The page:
Roman Inventions

Who Invented

Ancient Roman Inventions:  The Ancient Romans extended its Empire over the civilized world and by 395AD every single country surrounding the Mediterranean Sea was ruled by the Romans. During their conquests of other lands they adopted and then assimilated the best ideas and inventions of other cultures. The Ancient Romans were the greatest Innovators of all time. They took existing devices or processes and improved them to such an extent that these new ideas, innovations and inventions made significant contributions to the Ancient Roman way of life.

Roman Inventions: The Ancient Romans Inventions used their imagination and ingenuity to create new and enhanced inventions to provide an enviable lifestyle that was then emulated by many of the people whose lands they had conquered and many Roman inventions are still used today  

 

List and Facts about Roman Inventions

 

 Inventions and Inventors Index

 

List of Ancient Roman Inventions: List of Roman Inventions: Gladiatorial Combat *** Mechanical Elevators *** Stage effects *** Awning *** Lottery *** Stadium *** Drinking Fountains *** Aqueducts *** Public Toilets *** Baths *** Water and Sewer Systems *** Arches *** Surgical instruments and techniques *** Concrete *** Crowd Control *** Toga *** Newspapers *** Roads *** Roman numerals *** Julian Calendar *** Armor *** Weapons *** Roman Inventions List ***

Roman Inventions - Concrete: The invention of the Concrete was  a major advancement enabling massive buildings to be built quickly, efficiently. Concrete, one of the great Roman inventions. was made by mixing a strong volcanic material (called pazzolana) with rubble, sand a mixture of limestone. Tufo, a porous stone, was also used in the preparation of cement for the minor pillars and radial walls.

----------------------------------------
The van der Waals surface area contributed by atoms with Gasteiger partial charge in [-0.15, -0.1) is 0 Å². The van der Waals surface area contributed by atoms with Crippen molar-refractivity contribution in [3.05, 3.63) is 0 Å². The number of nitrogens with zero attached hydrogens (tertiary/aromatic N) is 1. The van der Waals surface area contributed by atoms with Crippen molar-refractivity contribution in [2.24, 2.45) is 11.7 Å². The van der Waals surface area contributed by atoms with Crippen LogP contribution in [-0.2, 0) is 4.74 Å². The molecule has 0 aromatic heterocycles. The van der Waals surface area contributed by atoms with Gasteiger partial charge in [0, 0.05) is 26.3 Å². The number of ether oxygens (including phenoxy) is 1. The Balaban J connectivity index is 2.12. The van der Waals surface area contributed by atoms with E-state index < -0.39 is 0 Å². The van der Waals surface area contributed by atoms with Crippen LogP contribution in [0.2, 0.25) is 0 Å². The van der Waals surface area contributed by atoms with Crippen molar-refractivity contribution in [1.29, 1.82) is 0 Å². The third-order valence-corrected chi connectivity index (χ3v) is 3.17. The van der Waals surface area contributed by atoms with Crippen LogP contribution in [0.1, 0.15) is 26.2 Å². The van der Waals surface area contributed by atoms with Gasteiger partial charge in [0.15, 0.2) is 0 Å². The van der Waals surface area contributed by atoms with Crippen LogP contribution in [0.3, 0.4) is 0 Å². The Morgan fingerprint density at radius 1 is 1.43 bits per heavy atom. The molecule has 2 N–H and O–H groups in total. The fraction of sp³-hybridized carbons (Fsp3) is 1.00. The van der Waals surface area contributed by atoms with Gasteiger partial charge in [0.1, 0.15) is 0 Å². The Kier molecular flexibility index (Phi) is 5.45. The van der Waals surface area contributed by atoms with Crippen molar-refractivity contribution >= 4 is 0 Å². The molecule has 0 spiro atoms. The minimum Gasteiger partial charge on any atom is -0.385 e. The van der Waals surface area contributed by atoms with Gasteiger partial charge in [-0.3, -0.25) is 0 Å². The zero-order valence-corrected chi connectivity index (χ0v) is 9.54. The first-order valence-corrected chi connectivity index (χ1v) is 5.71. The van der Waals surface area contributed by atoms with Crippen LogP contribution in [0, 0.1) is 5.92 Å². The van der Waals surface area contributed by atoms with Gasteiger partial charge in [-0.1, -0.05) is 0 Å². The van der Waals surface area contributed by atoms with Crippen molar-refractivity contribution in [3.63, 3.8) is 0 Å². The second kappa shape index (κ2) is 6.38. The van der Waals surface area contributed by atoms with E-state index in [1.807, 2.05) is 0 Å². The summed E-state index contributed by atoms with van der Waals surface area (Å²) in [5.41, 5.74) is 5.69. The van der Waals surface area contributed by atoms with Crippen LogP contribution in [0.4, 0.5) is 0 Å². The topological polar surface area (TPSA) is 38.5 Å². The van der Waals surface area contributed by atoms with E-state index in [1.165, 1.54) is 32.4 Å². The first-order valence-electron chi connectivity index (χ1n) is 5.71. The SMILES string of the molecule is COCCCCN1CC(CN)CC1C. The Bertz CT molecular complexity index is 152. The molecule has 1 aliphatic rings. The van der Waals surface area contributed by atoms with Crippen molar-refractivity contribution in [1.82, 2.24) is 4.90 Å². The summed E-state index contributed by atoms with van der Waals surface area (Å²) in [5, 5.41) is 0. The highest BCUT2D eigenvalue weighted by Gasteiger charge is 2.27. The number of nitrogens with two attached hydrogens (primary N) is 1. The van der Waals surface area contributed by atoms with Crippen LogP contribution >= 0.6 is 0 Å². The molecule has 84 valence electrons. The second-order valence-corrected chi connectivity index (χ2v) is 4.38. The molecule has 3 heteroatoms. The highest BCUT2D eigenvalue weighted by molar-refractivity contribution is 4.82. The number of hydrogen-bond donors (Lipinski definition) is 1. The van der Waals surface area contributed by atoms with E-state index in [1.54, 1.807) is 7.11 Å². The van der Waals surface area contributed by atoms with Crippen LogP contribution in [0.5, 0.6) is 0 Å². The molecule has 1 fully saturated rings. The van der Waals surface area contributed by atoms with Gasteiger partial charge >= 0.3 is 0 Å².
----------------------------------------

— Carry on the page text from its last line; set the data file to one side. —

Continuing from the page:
Roman Inventions - Arches: It is believed that Archimedes of Sicily was the inventor of the arch, one of the greatest invention ever made in architecture. Vaulted arches, one of the great Roman inventions. made the ceilings much stronger than a flat ceiling would have been and those made of concrete added strength to the building without adding excessive weight. Roman arches enabled the ancient Romans to build massive structures, such as the Coliseum, with the humblest materials. The invention and use of the vaulted arch led to the fast and cheap construction of bridges, aqueducts, sewers, amphitheatres, palaces and temples.

Roman Inventions - Aqueducts: Aqueducts are artificial channels for conveying water. The first invention of aqueducts, is attributed to Appius Claudius. The Roman Aqueducts, one of the great Roman inventions. were a feat of engineering that used the downhill flow of water from distant streams and springs into the city centers. Multi-tiered arched viaducts, some over 100 feet high and some that cut through mountains, were developed by engineers. The water was then distributed through lead and terra-cotta pipes to storage reservoirs to the Romans. Five hundred thousand barrels of water per day reached Rome, which had over one million inhabitants, by means of the Ancient Roman aqueducts. Aqueducts were vital to the Romans. In 537 AD Rome was besieged  by the Goths who destroyed the aqueducts which supplied Rome with water. The Romans could not survive without water and the population of Rome fell by 90%.

Roman Inventions - Bacon: The Romans developed the preservation process of salting, curing and smoking bacon that enabled them to transport pork, without spoilage, over long distances, in warm climates across the Roman Empire.